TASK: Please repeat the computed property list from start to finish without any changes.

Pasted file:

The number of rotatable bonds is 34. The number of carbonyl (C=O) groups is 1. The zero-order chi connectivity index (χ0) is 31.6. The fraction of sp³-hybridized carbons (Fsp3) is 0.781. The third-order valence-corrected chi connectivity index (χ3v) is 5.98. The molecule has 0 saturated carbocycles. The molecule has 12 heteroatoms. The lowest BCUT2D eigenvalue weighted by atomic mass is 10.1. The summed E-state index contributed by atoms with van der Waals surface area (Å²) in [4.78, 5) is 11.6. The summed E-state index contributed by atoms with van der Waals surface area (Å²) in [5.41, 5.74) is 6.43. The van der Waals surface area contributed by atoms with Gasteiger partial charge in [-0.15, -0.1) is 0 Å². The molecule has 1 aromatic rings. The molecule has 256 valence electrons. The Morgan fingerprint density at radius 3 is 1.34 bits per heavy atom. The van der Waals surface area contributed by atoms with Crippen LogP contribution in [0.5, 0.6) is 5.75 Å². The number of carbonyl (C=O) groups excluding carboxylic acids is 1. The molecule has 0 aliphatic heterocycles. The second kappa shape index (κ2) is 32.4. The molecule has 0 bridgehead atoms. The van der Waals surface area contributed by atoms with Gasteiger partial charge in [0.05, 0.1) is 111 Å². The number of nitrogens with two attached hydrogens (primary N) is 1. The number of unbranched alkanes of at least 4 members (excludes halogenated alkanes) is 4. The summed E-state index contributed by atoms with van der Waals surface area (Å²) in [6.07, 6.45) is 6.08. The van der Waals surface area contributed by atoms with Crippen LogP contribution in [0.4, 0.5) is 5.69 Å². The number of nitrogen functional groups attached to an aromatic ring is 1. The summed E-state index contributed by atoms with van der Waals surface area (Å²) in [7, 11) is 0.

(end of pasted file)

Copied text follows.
The number of rotatable bonds is 34. The number of carbonyl (C=O) groups is 1. The zero-order chi connectivity index (χ0) is 31.6. The fraction of sp³-hybridized carbons (Fsp3) is 0.781. The third-order valence-corrected chi connectivity index (χ3v) is 5.98. The molecule has 0 saturated carbocycles. The molecule has 12 heteroatoms. The lowest BCUT2D eigenvalue weighted by atomic mass is 10.1. The summed E-state index contributed by atoms with van der Waals surface area (Å²) in [4.78, 5) is 11.6. The summed E-state index contributed by atoms with van der Waals surface area (Å²) in [5.41, 5.74) is 6.43. The van der Waals surface area contributed by atoms with Gasteiger partial charge in [-0.15, -0.1) is 0 Å². The molecule has 1 aromatic rings. The molecule has 256 valence electrons. The Morgan fingerprint density at radius 3 is 1.34 bits per heavy atom. The van der Waals surface area contributed by atoms with Crippen LogP contribution in [0.5, 0.6) is 5.75 Å². The number of carbonyl (C=O) groups excluding carboxylic acids is 1. The molecule has 0 aliphatic heterocycles. The second kappa shape index (κ2) is 32.4. The molecule has 0 bridgehead atoms. The van der Waals surface area contributed by atoms with Gasteiger partial charge in [0.05, 0.1) is 111 Å². The number of nitrogens with two attached hydrogens (primary N) is 1. The number of unbranched alkanes of at least 4 members (excludes halogenated alkanes) is 4. The summed E-state index contributed by atoms with van der Waals surface area (Å²) in [6.07, 6.45) is 6.08. The van der Waals surface area contributed by atoms with Crippen LogP contribution in [0.4, 0.5) is 5.69 Å². The number of nitrogen functional groups attached to an aromatic ring is 1. The summed E-state index contributed by atoms with van der Waals surface area (Å²) in [7, 11) is 0.